My groceries paid for, I rolled the shopping cart toward the door of the local Safeway. Near the door was a video kiosk. One family was selecting a movie at the screen, and two other families were waiting for their turn.
My first thought was that this family was going to waste their night watching some mindless, devoid-of-meaning movie. Then I was amazed as I realized my Evangelical Filter was on. 26 years of thinking of everything in light of Evangelical theology and so-called biblical meaning dies hard.
Pastor and author John Piper wrote a book a few years back called Don’t Waste Your Life. Here’s a blurb from the back cover:
John Piper writes, “I will tell you what a tragedy is. I will show you how to waste your life. Consider this story from the February 1998 Reader’s Digest: A couple ‘took early retirement from their jobs in the Northeast five years ago when he was 59 and she was 51. Now they live in Punta Gorda, Florida, where they cruise on their 30-foot trawler, play softball and collect shells. . . .’ Picture them before Christ at the great day of judgment: ‘Look, Lord. See my shells.’ That is a tragedy.
“God created us to live with a single passion: to joyfully display his supreme excellence in all the spheres of life. The wasted life is the life without this passion. God calls us to pray and think and dream and plan and work not to be made much of, but to make much of him in every part of our lives.”
I actually own this book. I bought it a couple years ago, when my passion was waning but my belief in Jesus as God was still sure. I was interested in so many other things. I was trying to write a book, three different screenplays, and a musical. I was deeply involved in the local theater group. My job is time and travel intensive. None of these things were Christ centered, and for that I harbored a low-grade guilt.
The Christian mentality is summed up in I Corinthians 10:31 (NIV) – So whether you eat or drink, or whatever you do, do it all for the glory of God.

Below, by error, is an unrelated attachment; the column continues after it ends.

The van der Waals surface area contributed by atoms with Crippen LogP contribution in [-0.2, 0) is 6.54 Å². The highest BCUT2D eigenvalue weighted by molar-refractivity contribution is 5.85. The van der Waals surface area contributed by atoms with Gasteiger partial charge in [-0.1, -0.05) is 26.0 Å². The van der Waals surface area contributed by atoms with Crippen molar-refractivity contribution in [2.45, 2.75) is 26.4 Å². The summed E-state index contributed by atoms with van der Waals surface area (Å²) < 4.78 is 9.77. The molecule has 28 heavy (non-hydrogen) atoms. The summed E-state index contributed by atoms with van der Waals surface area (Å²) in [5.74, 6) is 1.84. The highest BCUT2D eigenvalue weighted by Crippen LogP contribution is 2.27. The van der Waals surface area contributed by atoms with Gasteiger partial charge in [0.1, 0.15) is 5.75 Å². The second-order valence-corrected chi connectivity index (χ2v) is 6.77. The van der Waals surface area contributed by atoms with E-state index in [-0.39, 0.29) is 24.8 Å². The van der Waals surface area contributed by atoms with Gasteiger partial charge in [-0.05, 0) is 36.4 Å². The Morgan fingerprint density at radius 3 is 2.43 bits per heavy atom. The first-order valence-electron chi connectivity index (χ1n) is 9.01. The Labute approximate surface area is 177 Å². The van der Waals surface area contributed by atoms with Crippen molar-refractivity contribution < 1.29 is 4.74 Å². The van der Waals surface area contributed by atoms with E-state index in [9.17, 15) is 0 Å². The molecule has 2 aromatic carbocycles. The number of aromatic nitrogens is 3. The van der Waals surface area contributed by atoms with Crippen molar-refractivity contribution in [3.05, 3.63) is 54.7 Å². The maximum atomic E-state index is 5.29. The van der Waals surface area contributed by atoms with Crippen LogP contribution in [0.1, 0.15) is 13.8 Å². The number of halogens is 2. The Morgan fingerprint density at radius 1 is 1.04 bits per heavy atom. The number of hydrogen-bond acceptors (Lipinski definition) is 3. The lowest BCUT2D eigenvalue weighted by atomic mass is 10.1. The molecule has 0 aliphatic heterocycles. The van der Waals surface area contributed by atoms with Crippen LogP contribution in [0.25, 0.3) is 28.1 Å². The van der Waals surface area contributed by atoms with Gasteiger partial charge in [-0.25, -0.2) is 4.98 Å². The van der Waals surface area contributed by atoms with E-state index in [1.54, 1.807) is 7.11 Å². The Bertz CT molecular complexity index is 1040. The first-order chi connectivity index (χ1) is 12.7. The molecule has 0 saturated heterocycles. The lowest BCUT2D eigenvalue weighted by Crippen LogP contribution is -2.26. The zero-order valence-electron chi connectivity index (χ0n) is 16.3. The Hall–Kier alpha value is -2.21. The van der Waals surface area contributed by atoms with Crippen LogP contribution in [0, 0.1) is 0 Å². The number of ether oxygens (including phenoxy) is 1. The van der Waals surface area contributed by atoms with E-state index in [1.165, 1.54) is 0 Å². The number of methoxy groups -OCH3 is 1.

This is driven into the Christian mind incessantly to the point where you look at every activity that you do and evaluate its eternal worth. After a little while you start evaluating everyone else’s activities the same way. If they’re just picking up a movie to while away a Friday night, then that night is wasted. Often you take it a step further, assuming that if they’re wasting away that Friday night then they’re probably lost and headed to hell.
Now, on the other side of this belief system, I see this filter through which I once viewed the world around me, and it is an ugly color. It is ugly because it inspires a judgmental attitude and a sadness for which there is no foundation. Seeing those families choosing a movie to watch, presumably together, should be a just what it is, or even a cause to smile, thinking of one little family spending time together enjoying something rather than apart.
Thinking on this exposes the bigger issue – Purpose.
When you’re “in Christ” you have a specific purpose. You are here for a short time. If you are fortunate enough to be found by God, then you need to realize that this is just a temporary home. While you’re here, you need to work at becoming more like him. You need to do his work and pursue his purpose, for you were “bought with a price.” Any moment spent doing something just for yourself is a moment lost. You can always be more holy. Every time you ignore that impetus to pursue a selfish desire, to be entertained rather than enlightened, emboldened, encouraged or otherwise further indoctrinated, you lose a small chance to be your best for God. You will finish the race with fewer rewards in heaven than the next guy. The now is not about now, it’s about what’s ahead.
In this economy, entertainment is worthless. It’s a distraction from the real meaning of life. It’s nice to have, but you could always have done a little more for him.
In short, it cheapens the present in looking to a glorious future instead.
That saddens me. Knowing what I know now, seeing the world the way I do without those filters on, I see that there is only Now. Not only that, if there is no monumental future in the sky, then our lives aren’t about redeeming every moment to win more souls for Christ. It’s about enjoying the present moment, loving your kin, finding peace, happiness, and joy in the tiny moments as they go by. Finding happiness and comfort in sitting down with your kids to watch a movie together, reveling just in being together, sharing laughter, thoughtfulness, suspense, and the satisfaction of a story well told.
Referring back up to the blurb on Piper’s book, I think that couple is far from tragic. What is tragic is that Piper can take a vignette of the simple enjoyment of marital devotion and togetherness and twist it into something to be derided. That couple has found peace and happiness together, enjoying each moment in the little tiny seashells they find. They’re enjoying the natural world in which they live, not worrying about tomorrow, just being in today. That’s beautiful.
I like the color of that filter much better, and I think it tells a more accurate truth about every day life.